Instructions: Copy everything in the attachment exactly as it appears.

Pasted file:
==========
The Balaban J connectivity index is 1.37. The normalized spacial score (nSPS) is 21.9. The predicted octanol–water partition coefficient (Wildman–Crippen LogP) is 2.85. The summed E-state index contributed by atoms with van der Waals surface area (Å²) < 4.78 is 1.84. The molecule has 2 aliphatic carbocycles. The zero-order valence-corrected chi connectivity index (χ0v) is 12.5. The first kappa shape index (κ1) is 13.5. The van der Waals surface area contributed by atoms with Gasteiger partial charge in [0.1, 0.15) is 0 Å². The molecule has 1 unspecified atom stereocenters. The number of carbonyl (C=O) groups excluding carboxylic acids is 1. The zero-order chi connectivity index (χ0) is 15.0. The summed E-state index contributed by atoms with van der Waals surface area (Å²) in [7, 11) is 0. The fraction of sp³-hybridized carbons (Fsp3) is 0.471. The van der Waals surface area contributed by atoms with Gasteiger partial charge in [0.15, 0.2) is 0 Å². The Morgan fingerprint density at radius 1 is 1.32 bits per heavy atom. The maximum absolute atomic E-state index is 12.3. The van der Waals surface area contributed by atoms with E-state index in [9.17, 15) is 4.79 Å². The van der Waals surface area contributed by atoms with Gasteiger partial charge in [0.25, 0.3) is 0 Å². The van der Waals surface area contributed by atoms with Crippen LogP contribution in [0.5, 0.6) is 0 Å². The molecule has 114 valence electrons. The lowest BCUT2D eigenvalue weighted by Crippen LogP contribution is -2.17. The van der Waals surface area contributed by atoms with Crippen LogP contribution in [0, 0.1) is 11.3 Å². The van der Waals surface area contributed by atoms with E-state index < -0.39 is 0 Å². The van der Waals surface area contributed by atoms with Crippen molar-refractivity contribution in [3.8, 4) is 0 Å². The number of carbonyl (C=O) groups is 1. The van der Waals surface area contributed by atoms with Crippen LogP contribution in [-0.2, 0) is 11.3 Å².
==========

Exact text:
The Balaban J connectivity index is 1.37. The normalized spacial score (nSPS) is 21.9. The predicted octanol–water partition coefficient (Wildman–Crippen LogP) is 2.85. The summed E-state index contributed by atoms with van der Waals surface area (Å²) < 4.78 is 1.84. The molecule has 2 aliphatic carbocycles. The zero-order valence-corrected chi connectivity index (χ0v) is 12.5. The first kappa shape index (κ1) is 13.5. The van der Waals surface area contributed by atoms with Gasteiger partial charge in [0.1, 0.15) is 0 Å². The molecule has 1 unspecified atom stereocenters. The number of carbonyl (C=O) groups excluding carboxylic acids is 1. The zero-order chi connectivity index (χ0) is 15.0. The summed E-state index contributed by atoms with van der Waals surface area (Å²) in [7, 11) is 0. The fraction of sp³-hybridized carbons (Fsp3) is 0.471. The van der Waals surface area contributed by atoms with Gasteiger partial charge in [0.15, 0.2) is 0 Å². The Morgan fingerprint density at radius 1 is 1.32 bits per heavy atom. The maximum absolute atomic E-state index is 12.3. The van der Waals surface area contributed by atoms with E-state index in [9.17, 15) is 4.79 Å². The van der Waals surface area contributed by atoms with Gasteiger partial charge in [0.25, 0.3) is 0 Å². The van der Waals surface area contributed by atoms with Crippen LogP contribution in [0.5, 0.6) is 0 Å². The molecule has 114 valence electrons. The lowest BCUT2D eigenvalue weighted by Crippen LogP contribution is -2.17. The van der Waals surface area contributed by atoms with Crippen LogP contribution in [0, 0.1) is 11.3 Å². The van der Waals surface area contributed by atoms with E-state index < -0.39 is 0 Å². The van der Waals surface area contributed by atoms with Crippen molar-refractivity contribution in [3.8, 4) is 0 Å². The number of carbonyl (C=O) groups is 1. The van der Waals surface area contributed by atoms with Crippen LogP contribution in [-0.2, 0) is 11.3 Å².